Friday, September 3, 2010

A Blind Eye - Germany, Facebook, and Employment Decisions

There have been many stories posted lately about how someone lost a job because of something posted on some social media profile. Well, according to Nicole Ferraro, at least one information source may be verboten in Germany.

A proposed law, now on its way through the Bundestag, drafted to protect workers' privacy, would restrict employers from using Facebook to recruit. Employers would still be allowed to search the Web for public information on a job candidate, as well as LinkedIn or Xing pages, seeing as those are business networks. But they would not be allowed to use Facebook for screening purposes.

Ferraro sourced her information from a New York Times article, which attempts to explain why Germany is taking this action, as well as a related action limiting secret videotaping of employees.

Germany’s Nazi-era history has made the country extremely cautious on matters of individual privacy. Concerns have been heightened in recent years by scandals involving companies’ secret videotaping of employees, as well as intercepting their e-mail and bank data. The explosion of Web-based information tools has added to the unease.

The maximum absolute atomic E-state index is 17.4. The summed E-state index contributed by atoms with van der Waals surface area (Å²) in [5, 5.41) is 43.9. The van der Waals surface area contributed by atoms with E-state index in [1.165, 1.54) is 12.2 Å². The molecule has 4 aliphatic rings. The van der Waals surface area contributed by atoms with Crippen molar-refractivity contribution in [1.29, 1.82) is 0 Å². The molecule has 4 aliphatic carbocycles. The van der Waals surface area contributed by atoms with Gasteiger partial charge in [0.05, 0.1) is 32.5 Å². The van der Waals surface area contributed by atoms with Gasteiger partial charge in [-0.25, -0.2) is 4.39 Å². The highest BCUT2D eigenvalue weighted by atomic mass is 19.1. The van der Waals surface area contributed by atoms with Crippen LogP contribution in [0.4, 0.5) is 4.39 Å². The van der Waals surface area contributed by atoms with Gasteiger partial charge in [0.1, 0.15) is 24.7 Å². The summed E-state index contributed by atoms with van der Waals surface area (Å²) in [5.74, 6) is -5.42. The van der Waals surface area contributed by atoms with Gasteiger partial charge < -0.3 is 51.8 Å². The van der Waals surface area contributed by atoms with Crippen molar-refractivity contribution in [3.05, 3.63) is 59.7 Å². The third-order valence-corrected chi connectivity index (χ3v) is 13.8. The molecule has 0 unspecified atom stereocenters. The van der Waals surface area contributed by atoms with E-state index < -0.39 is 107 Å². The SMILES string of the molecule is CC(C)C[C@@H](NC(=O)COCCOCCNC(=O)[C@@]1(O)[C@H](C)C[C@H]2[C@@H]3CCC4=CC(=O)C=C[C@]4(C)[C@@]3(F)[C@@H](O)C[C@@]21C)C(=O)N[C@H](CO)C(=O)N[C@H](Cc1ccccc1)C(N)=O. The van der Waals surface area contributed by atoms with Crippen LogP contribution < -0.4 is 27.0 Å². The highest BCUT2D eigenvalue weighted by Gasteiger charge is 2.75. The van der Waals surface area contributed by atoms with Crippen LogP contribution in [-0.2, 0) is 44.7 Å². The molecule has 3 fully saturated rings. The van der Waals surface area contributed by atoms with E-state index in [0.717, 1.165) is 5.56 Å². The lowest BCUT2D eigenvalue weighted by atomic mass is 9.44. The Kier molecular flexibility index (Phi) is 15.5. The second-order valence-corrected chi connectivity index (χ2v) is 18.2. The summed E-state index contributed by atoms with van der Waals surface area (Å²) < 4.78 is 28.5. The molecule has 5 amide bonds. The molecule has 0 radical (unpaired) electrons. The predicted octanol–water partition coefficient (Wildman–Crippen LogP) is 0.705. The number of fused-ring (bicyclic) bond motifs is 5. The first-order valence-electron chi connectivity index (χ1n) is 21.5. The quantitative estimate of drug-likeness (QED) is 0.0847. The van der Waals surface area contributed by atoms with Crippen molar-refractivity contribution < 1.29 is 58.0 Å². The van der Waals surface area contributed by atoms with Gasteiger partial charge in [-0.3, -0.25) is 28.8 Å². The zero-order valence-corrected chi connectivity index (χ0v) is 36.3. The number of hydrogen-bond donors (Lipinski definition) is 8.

The German authorities are investigating Google for having collected private Internet information while doing research for its Street View mapping service, and they have asked Apple to explain its data-collection policies for the iPhone.

And Facebook itself has come under fire in Germany, and in other countries, for its own privacy policies.

But I just have one question. How can someone prove that an employer did, or did not, use a Facebook profile in its hiring decisions? Even if a company, or an entire country, has an official policy banning the practice, what will stop an individual HR person from doing a little bit of web surfing as he or she sorts resumes into two piles?
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